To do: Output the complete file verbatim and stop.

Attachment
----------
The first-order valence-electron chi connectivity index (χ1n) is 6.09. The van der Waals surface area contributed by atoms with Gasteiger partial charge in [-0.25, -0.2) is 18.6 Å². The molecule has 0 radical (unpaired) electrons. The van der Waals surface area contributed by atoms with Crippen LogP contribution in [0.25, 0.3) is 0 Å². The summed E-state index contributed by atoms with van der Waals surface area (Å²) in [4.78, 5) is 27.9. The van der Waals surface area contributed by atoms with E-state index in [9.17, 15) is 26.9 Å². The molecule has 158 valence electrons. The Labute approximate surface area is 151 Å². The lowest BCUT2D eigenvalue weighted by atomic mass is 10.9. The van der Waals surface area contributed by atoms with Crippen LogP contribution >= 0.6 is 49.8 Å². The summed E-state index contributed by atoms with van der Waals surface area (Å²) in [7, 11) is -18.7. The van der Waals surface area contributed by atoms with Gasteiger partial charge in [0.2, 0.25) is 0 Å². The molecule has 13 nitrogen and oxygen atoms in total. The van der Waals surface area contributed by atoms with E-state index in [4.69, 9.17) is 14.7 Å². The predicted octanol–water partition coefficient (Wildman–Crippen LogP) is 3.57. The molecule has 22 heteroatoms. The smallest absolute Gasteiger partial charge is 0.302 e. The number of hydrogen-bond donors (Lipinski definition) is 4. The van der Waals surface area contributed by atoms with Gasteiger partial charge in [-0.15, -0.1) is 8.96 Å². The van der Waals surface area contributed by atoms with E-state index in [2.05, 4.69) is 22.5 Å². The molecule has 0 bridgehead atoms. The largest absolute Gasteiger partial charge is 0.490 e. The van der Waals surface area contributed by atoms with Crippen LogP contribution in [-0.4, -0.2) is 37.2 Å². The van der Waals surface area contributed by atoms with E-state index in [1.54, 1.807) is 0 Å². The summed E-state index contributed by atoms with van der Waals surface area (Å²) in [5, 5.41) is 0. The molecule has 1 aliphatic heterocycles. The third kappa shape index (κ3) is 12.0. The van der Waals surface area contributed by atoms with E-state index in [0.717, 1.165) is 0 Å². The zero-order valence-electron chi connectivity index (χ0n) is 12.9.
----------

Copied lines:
The first-order valence-electron chi connectivity index (χ1n) is 6.09. The van der Waals surface area contributed by atoms with Gasteiger partial charge in [-0.25, -0.2) is 18.6 Å². The molecule has 0 radical (unpaired) electrons. The van der Waals surface area contributed by atoms with Crippen LogP contribution in [0.25, 0.3) is 0 Å². The summed E-state index contributed by atoms with van der Waals surface area (Å²) in [4.78, 5) is 27.9. The van der Waals surface area contributed by atoms with E-state index in [9.17, 15) is 26.9 Å². The molecule has 158 valence electrons. The Labute approximate surface area is 151 Å². The lowest BCUT2D eigenvalue weighted by atomic mass is 10.9. The van der Waals surface area contributed by atoms with Crippen LogP contribution >= 0.6 is 49.8 Å². The summed E-state index contributed by atoms with van der Waals surface area (Å²) in [7, 11) is -18.7. The van der Waals surface area contributed by atoms with Gasteiger partial charge in [0.2, 0.25) is 0 Å². The molecule has 13 nitrogen and oxygen atoms in total. The van der Waals surface area contributed by atoms with E-state index in [4.69, 9.17) is 14.7 Å². The predicted octanol–water partition coefficient (Wildman–Crippen LogP) is 3.57. The molecule has 22 heteroatoms. The smallest absolute Gasteiger partial charge is 0.302 e. The number of hydrogen-bond donors (Lipinski definition) is 4. The van der Waals surface area contributed by atoms with Gasteiger partial charge in [-0.15, -0.1) is 8.96 Å². The van der Waals surface area contributed by atoms with E-state index in [2.05, 4.69) is 22.5 Å². The molecule has 0 bridgehead atoms. The largest absolute Gasteiger partial charge is 0.490 e. The van der Waals surface area contributed by atoms with Crippen LogP contribution in [-0.4, -0.2) is 37.2 Å². The van der Waals surface area contributed by atoms with E-state index in [1.54, 1.807) is 0 Å². The summed E-state index contributed by atoms with van der Waals surface area (Å²) in [5, 5.41) is 0. The molecule has 1 aliphatic heterocycles. The third kappa shape index (κ3) is 12.0. The van der Waals surface area contributed by atoms with E-state index in [0.717, 1.165) is 0 Å². The zero-order valence-electron chi connectivity index (χ0n) is 12.9.